Journal of Community Health

, Volume 33, Issue 4, pp 217–224

Development of an ESL Curriculum to Educate Chinese Immigrants About Hepatitis B

Authors

    • Cancer Prevention ProgramFred Hutchinson Cancer Research Center
  • Gloria Coronado
    • Cancer Prevention ProgramFred Hutchinson Cancer Research Center
  • Elizabeth Acorda
    • Cancer Prevention ProgramFred Hutchinson Cancer Research Center
  • Chong Teh
    • Cancer Control Research ProgramBritish Columbia Cancer Agency
  • Shin-Ping Tu
    • Department of MedicineHarborview Medical Center
  • Yutaka Yasui
    • Department of Public Health SciencesUniversity of Alberta (Clinical Sciences Building)
  • Roshan Bastani
    • Department of Health ServicesUniversity of California Los Angeles
  • T. Gregory Hislop
    • Cancer Control Research ProgramBritish Columbia Cancer Agency
Original Paper

DOI: 10.1007/s10900-008-9084-x

Cite this article as:
Taylor, V.M., Coronado, G., Acorda, E. et al. J Community Health (2008) 33: 217. doi:10.1007/s10900-008-9084-x

Abstract

Chinese immigrants to North America have substantially higher rates of chronic hepatitis B infection than the general population. One area for strategic development in the field of health education is the design and evaluation of English-as-a-Second language (ESL) curricula. The theoretical perspective of the Health Behavior Framework, results from a community-based survey of Chinese Canadian immigrants with limited English proficiency, and findings from focus groups of ESL instructors as well as Chinese ESL students were used to develop a hepatitis B ESL educational module. This research was conducted in Vancouver, BC. Survey data showed that less than three-fifths of the respondents had been tested for hepatitis B, and documented some important hepatitis B knowledge deficits. Further, only about one-quarter had ever received a physician recommendation for hepatitis B serologic testing. The ESL curriculum aims to both promote hepatitis B testing and improve knowledge, and includes seven different ESL exercises: Warm-up, vocabulary cards, information-gap, video, jigsaw, guided discussion, and problem/advice cards. Our quantitative and qualitative methods for curriculum development could be replicated for other health education topics and in other limited English speaking populations.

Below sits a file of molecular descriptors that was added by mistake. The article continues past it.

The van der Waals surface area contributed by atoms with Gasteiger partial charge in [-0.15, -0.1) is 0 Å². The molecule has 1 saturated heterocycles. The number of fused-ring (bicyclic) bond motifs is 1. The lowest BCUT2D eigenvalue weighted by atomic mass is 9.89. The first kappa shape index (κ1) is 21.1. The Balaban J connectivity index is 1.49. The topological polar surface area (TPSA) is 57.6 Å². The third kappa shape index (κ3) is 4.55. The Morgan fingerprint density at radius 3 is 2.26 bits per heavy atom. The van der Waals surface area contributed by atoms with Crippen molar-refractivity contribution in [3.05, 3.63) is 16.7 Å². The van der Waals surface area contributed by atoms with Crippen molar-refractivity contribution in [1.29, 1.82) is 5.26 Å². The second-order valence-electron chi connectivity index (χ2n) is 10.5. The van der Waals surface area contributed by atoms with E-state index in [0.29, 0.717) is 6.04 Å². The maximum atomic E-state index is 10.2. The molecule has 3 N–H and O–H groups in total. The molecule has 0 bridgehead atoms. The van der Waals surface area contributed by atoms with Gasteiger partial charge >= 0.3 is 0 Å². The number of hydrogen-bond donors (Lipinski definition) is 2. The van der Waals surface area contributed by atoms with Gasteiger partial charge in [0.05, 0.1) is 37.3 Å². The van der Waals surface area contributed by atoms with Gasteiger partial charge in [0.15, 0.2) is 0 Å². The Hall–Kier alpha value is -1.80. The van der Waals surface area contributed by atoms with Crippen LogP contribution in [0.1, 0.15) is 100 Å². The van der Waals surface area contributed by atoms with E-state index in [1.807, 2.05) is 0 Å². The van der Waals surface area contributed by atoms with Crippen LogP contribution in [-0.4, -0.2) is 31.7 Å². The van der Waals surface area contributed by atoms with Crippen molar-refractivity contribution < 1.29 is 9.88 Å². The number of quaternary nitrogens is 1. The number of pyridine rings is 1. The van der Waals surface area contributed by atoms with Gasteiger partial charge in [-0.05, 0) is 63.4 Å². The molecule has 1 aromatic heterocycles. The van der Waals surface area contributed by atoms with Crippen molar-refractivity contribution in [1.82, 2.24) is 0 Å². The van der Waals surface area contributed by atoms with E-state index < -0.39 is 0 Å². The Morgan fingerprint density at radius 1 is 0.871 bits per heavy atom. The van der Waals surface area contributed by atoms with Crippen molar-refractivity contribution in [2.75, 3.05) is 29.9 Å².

Keywords

Chinese immigrantsEnglish as a second language (ESL)Health educationHepatitis B

Copyright information

© Springer Science+Business Media, LLC 2008